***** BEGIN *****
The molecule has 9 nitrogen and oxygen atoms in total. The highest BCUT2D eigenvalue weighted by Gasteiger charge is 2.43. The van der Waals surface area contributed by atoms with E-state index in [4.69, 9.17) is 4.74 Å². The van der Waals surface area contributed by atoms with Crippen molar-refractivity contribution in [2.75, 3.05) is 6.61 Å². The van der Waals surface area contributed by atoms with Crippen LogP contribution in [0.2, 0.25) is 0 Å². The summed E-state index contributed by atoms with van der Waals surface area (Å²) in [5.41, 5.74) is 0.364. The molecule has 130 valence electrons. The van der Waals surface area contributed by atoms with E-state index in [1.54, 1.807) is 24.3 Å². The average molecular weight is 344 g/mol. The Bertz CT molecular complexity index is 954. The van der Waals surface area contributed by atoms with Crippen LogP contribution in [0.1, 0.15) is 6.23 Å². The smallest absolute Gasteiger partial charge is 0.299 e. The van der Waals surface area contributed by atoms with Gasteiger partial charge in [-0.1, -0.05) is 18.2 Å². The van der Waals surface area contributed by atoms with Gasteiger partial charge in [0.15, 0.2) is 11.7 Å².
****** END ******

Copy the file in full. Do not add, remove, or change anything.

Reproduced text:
The molecule has 9 nitrogen and oxygen atoms in total. The highest BCUT2D eigenvalue weighted by Gasteiger charge is 2.43. The van der Waals surface area contributed by atoms with E-state index in [4.69, 9.17) is 4.74 Å². The van der Waals surface area contributed by atoms with Crippen molar-refractivity contribution in [2.75, 3.05) is 6.61 Å². The van der Waals surface area contributed by atoms with Crippen LogP contribution in [0.2, 0.25) is 0 Å². The summed E-state index contributed by atoms with van der Waals surface area (Å²) in [5.41, 5.74) is 0.364. The molecule has 130 valence electrons. The van der Waals surface area contributed by atoms with E-state index in [1.54, 1.807) is 24.3 Å². The average molecular weight is 344 g/mol. The Bertz CT molecular complexity index is 954. The van der Waals surface area contributed by atoms with Crippen LogP contribution in [0.1, 0.15) is 6.23 Å². The smallest absolute Gasteiger partial charge is 0.299 e. The van der Waals surface area contributed by atoms with Gasteiger partial charge in [-0.1, -0.05) is 18.2 Å². The van der Waals surface area contributed by atoms with Gasteiger partial charge in [0.15, 0.2) is 11.7 Å².